saga

Definition from Wiktionary, the free dictionary
Jump to: navigation, search
See also: Saga, säga, såga, sàga, sága, saĝa, and sağa

Contents

English[edit]

Etymology[edit]

From Old Norse saga ‎(epic tale, story), from Proto-Germanic *sagǭ ‎(saying, story), from Proto-Indo-European *sekʷe-, *skʷē- ‎(to tell, talk). Cognate with Old English sagu ‎(story, tale, statement), Old High German saga ‎(an assertion, narrative, sermon, pronouncement), Icelandic saga ‎(story, tale, history). More at saw, say.

Pronunciation[edit]

Noun[edit]

saga ‎(plural sagas)

  1. An Old Norse (Icelandic) prose narrative, especially one dealing with family or social histories and legends.
  2. Something with the qualities of such a saga; an epic, a long story.
    • 2011 October 1, David Ornstein, “Blackburn 0-4 Man City”, BBC Sport:
      Manchester City put the Carlos Tevez saga behind them with a classy victory at Blackburn that keeps them level on points with leaders Manchester United.
    • 2013 June 8, “Obama goes troll-hunting”, The Economist, volume 407, number 8839, page 55: 
      According to this saga of intellectual-property misanthropy, these creatures [patent trolls] roam the business world, buying up patents and then using them to demand extravagant payouts from companies they accuse of infringing them. Often, their victims pay up rather than face the costs of a legal battle.

Translations[edit]

Anagrams[edit]


Balinese[edit]

Etymology[edit]

From Proto-Malayo-Polynesian *saga.

Noun[edit]

saga

  1. jequirity (Abrus precatorius)

Crimean Tatar[edit]

Etymology[edit]

From Old Norse saga.

Noun[edit]

saga

  1. saga

Declension[edit]

References[edit]


Fijian[edit]

Etymology[edit]

From Proto-Oceanic *sanga.

Noun[edit]

saga

  1. (anatomy) thigh

Finnish[edit]

Noun[edit]

saga

  1. Alternative spelling of saaga

Declension[edit]

Inflection of saga (Kotus type 9/kala, no gradation)
nominative saga sagat
genitive sagan sagojen
partitive sagaa sagoja
illative sagaan sagoihin
singular plural
nominative saga sagat
accusative nom.? saga sagat
gen. sagan
genitive sagan sagojen
sagainrare
partitive sagaa sagoja
inessive sagassa sagoissa
elative sagasta sagoista
illative sagaan sagoihin
adessive sagalla sagoilla
ablative sagalta sagoilta
allative sagalleˣ sagoilleˣ
essive sagana sagoina
translative sagaksi sagoiksi
instructive sagoin
abessive sagatta sagoitta
comitative sagoineen

French[edit]

Etymology[edit]

Old Norse segja ‎(to say)

Noun[edit]

saga f ‎(plural sagas)

  1. saga

Anagrams[edit]

External links[edit]


Icelandic[edit]

Icelandic Wikipedia has an article on:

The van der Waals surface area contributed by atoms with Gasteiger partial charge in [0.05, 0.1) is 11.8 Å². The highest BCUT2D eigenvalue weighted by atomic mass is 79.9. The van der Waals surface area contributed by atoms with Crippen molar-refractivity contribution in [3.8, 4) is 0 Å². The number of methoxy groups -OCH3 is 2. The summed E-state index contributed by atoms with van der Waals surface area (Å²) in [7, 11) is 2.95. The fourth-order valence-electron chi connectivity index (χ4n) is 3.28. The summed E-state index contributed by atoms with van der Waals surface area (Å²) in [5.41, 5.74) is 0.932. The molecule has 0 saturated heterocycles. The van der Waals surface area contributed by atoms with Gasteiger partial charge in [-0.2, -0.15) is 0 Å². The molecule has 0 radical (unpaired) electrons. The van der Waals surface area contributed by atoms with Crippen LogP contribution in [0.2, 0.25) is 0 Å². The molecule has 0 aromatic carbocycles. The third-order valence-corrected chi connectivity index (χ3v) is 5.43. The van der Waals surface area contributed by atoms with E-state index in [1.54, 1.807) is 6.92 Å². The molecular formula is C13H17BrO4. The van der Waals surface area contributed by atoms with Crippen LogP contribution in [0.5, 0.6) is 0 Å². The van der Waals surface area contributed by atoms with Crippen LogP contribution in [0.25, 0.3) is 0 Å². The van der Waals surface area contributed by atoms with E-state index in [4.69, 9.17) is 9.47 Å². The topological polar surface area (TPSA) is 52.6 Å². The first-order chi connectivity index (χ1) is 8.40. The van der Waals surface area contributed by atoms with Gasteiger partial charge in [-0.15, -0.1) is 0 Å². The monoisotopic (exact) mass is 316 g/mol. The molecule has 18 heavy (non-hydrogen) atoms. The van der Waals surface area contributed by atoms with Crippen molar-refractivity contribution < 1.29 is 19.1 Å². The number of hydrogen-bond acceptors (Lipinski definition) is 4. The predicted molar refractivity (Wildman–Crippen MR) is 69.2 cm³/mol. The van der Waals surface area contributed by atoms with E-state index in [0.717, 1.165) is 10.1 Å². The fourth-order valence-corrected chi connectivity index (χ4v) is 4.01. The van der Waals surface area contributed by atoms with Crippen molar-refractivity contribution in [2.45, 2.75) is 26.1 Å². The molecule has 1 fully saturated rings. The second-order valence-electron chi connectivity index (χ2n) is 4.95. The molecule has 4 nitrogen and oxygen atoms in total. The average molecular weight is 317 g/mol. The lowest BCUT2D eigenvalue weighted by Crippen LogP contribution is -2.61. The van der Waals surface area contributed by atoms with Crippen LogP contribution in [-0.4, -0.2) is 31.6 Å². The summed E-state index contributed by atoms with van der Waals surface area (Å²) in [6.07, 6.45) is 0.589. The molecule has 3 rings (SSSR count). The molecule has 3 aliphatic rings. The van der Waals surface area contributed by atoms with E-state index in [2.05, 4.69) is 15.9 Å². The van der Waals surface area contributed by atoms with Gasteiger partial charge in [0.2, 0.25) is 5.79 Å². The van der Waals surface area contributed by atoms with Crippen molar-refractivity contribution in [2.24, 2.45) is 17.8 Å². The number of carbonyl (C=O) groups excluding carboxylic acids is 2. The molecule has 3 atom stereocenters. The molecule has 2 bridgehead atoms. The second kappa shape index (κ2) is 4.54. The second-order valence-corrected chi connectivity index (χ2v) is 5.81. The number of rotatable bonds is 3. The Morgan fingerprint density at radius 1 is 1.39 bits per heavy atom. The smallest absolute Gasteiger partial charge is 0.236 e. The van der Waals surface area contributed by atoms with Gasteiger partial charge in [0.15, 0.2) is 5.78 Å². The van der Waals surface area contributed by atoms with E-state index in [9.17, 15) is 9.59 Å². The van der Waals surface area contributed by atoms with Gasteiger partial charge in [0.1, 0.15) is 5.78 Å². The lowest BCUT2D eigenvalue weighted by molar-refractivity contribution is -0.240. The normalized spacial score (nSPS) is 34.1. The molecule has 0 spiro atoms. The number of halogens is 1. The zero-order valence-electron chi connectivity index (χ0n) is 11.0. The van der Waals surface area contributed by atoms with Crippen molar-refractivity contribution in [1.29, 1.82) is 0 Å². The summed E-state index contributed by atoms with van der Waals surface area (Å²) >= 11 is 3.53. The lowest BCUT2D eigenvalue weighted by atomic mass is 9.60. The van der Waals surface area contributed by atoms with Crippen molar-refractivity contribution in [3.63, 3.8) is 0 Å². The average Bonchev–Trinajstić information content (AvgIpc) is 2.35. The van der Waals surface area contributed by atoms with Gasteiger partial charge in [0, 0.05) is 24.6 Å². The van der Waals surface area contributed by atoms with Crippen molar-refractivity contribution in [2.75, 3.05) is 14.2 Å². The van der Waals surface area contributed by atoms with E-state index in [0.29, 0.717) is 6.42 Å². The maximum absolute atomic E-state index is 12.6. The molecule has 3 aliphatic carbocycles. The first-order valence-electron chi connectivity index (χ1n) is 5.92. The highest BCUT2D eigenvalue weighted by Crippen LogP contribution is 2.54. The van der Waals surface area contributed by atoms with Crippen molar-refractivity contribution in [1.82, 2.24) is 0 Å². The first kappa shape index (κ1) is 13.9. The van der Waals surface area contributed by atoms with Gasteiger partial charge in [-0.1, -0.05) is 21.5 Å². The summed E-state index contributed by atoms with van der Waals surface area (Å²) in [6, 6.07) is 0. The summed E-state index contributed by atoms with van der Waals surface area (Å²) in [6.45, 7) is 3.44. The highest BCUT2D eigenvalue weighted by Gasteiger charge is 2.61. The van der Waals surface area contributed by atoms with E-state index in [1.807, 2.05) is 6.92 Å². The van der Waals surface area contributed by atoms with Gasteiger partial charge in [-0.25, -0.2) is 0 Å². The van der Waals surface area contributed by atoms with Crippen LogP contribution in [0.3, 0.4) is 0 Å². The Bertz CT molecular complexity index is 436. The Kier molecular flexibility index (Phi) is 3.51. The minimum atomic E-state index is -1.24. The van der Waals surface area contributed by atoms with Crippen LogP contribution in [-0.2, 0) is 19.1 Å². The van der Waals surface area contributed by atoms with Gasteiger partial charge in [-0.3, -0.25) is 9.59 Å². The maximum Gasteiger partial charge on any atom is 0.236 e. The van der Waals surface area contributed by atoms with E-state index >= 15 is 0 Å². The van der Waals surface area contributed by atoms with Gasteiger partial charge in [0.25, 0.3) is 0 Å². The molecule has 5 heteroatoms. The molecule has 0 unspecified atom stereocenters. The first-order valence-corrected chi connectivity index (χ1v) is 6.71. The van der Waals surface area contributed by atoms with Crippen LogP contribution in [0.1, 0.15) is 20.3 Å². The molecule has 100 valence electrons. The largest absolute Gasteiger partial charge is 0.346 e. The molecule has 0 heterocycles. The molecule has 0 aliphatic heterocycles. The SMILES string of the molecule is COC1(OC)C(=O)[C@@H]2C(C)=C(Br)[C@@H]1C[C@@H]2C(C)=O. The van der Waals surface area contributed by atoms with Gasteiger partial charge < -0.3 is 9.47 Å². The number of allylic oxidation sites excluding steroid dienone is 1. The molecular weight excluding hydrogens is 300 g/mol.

Wikipedia is

Pronunciation[edit]

Etymology 1[edit]

From the Old Norse saga, from Proto-Germanic *sagǭ. Cognate with Old English sagu (English saw); Old Frisian sege; Old High German saga (German Sage); Old Danish saghæ, Old Swedish sagha, Faroese søga, Nynorsk soge, Jutlandic save ‎(a narrative, a narration, a tale, a report), Swedish saga. Perhaps related to Lithuanian pasaka.

Compare with segja ‎(to say, to tell) and sögn ‎(a story).

Noun[edit]

saga f ‎(genitive singular sögu, nominative plural sögur)

  1. a story
    Segðu mér sögu.
    Tell me a story.
  2. a history
    Saga Japans er mjög áhugaverð.
    The history of Japan is very interesting.
  3. a saga
Declension[edit]
Derived terms[edit]

Etymology 2[edit]

From sög ‎(saw).

Verb[edit]

saga ‎(weak verb, third-person singular past indicative sagaði, supine sagað)

  1. to saw
Conjugation[edit]

Etymology 3[edit]

Noun[edit]

saga

  1. indefinite genitive plural of sög

Anagrams[edit]


Indonesian[edit]

Etymology[edit]

From Malay saga, from Proto-Malayic *saga, from Proto-Malayo-Polynesian *saga.

Noun[edit]

saga

  1. jequirity (Abrus precatorius)

Italian[edit]

Etymology[edit]

From Old Norse saga.

Noun[edit]

saga f ‎(plural saghe)

  1. saga

Anagrams[edit]


Japanese[edit]

Romanization[edit]

saga

  1. rōmaji reading of さが

Javanese[edit]

Etymology[edit]

From Old Javanese, from Proto-Malayo-Polynesian *saga.

Noun[edit]

saga

  1. jequirity (Abrus precatorius)

Latin[edit]

Pronunciation[edit]

Noun[edit]

sāga f ‎(genitive sāgae); first declension

  1. a female sage, fortune-teller

Inflection[edit]

First declension.

Number Singular Plural
nominative sāga sāgae
genitive sāgae sāgārum
dative sāgae sāgīs
accusative sāgam sāgās
ablative sāgā sāgīs